Breaking all barriers to soar ahead

2012-10-12 00:00

SIZWE Ndlovu is Zululand’s biggest export to the Olympics, having been the first black rower to win gold at the Olympic Games.

Ndlovu was part of the gold medal winning lightweight coxless four, along with team-mates James Thompson, Matthew Brittain and John Smith.

The 32-year-old, who grew up in Newcastle, comes from a childhood all too common in South Africa. Now, he intends to use his fame and success and target children from rural and township schools on the importance of self-belief.

Ndlovu lost both his parents in the last decade, which he said affected his ability to qualify for the 2004 and 2008 Olympic Games.

So standing on the podium and accepting gold for South Africa was a moment he said would remain with him for life.

“To see out flag raised, to hear the anthem … it was an amazing experience. We had trained hard and planned well. We had spent time analysing our competitors, working on small details and pushing ourselves.

“On race day, we knew we needed to stay with the leaders in the 2 000-metre race. It was at halfway that we started to make our move and maintain our rhythm.

“In this sport, like all others, you can lead for the entire race, but it is crossing the line first that counts,” said Ndlovu.

Ndlovu started rowing after he moved to Johannesburg in 1995 and started attending Mondeor High School.

“When I schooled in Newcastle, all we had was athletics, traditional dancing and the choir.

“The place I taught myself to swim was at a nearby filthy dam, so when I got to Mondeor, I went straight to a sport I knew very little about — waterpolo. However, in 1997, I was told waterpolo players must join the school swimming team, so to avoid that I joined the rowing team and I haven’t looked back since,” said Ndlovu.

His career speaks for itself.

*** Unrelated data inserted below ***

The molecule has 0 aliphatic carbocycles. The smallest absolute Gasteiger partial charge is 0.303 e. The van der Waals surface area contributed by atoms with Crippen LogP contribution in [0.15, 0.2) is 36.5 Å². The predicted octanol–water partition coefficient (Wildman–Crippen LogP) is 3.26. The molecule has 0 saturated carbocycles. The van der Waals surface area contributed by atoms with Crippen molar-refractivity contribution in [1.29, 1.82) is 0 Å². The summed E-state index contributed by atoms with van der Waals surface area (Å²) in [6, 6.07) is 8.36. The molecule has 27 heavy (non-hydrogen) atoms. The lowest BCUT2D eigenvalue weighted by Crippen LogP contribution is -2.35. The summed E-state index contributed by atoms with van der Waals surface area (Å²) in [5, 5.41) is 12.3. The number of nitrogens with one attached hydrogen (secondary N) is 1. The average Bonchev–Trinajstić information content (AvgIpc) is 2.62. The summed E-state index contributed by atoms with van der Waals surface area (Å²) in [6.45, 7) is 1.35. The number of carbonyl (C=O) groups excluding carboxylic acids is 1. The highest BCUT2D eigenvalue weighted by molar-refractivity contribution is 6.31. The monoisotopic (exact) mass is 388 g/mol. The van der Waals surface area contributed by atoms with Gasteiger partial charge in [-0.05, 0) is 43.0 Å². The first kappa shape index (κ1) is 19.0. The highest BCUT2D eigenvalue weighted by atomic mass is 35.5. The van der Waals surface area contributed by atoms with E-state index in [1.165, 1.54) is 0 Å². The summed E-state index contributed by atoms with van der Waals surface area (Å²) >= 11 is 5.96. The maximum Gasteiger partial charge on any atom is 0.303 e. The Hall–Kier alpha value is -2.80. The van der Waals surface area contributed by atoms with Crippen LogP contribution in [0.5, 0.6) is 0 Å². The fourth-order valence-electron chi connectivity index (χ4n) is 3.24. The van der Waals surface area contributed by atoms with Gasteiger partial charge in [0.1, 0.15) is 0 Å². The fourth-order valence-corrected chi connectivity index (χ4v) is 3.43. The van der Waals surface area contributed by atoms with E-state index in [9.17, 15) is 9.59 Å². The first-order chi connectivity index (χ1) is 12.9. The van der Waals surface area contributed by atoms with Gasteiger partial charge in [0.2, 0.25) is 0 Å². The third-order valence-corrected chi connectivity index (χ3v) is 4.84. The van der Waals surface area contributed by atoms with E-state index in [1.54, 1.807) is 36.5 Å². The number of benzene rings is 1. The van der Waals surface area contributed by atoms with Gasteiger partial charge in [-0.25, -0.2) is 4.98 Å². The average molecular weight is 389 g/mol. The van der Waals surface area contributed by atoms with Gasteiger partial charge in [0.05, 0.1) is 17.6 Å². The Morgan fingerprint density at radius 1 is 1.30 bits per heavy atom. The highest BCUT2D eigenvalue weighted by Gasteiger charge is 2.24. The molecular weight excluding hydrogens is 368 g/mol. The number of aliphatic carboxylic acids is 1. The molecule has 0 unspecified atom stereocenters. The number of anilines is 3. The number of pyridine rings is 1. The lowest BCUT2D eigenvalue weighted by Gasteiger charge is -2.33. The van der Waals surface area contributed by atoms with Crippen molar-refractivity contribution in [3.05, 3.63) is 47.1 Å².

In 2002, he was a silver medallist in the under-23 World Championships in Italy and thereafter competed in every world championship from 2003 to 2011, travelling to countries as diverse as Japan to Switzerland.

“Right now I am doing a lot of corporate events. There isn’t any money or funding in South African rowing, so along with my team-mates we are heading across the country, capitalising on our newfound fame, and trying to secure a future for this sport in order for us to compete in Rio in 2016. This is not a cheap sport, with our craft costing in the range of R200 000 and above that, we still have travel and living costs,” said Ndlovu.

But what is the long-term plan for South Africa’s new darling of rowing?

“It is great to talk to schools that have rowing teams, but my passion is targeting the youngsters from schools that have very little to offer. The key point I want to put across is that we must use what life throws at us to our advantage.

“There is no doubt that my years of walking 20 kilometres a day to school and back and fetching water in wheelbarrows gave me the strength that I needed to compete in this sport. If I had life again, I wouldn’t change a thing,” said Ndlovu.

He said he would love to start a sports academy and is in the process of looking for potential funders.

“I just want to reaffirm to particularly the black youth who come from poor backgrounds with very little resources that they can achieve a lot in life and can be the best, provided they put in the hours, the sacrifice and look towards their strengths, not their obstacles,” said Ndlovu.

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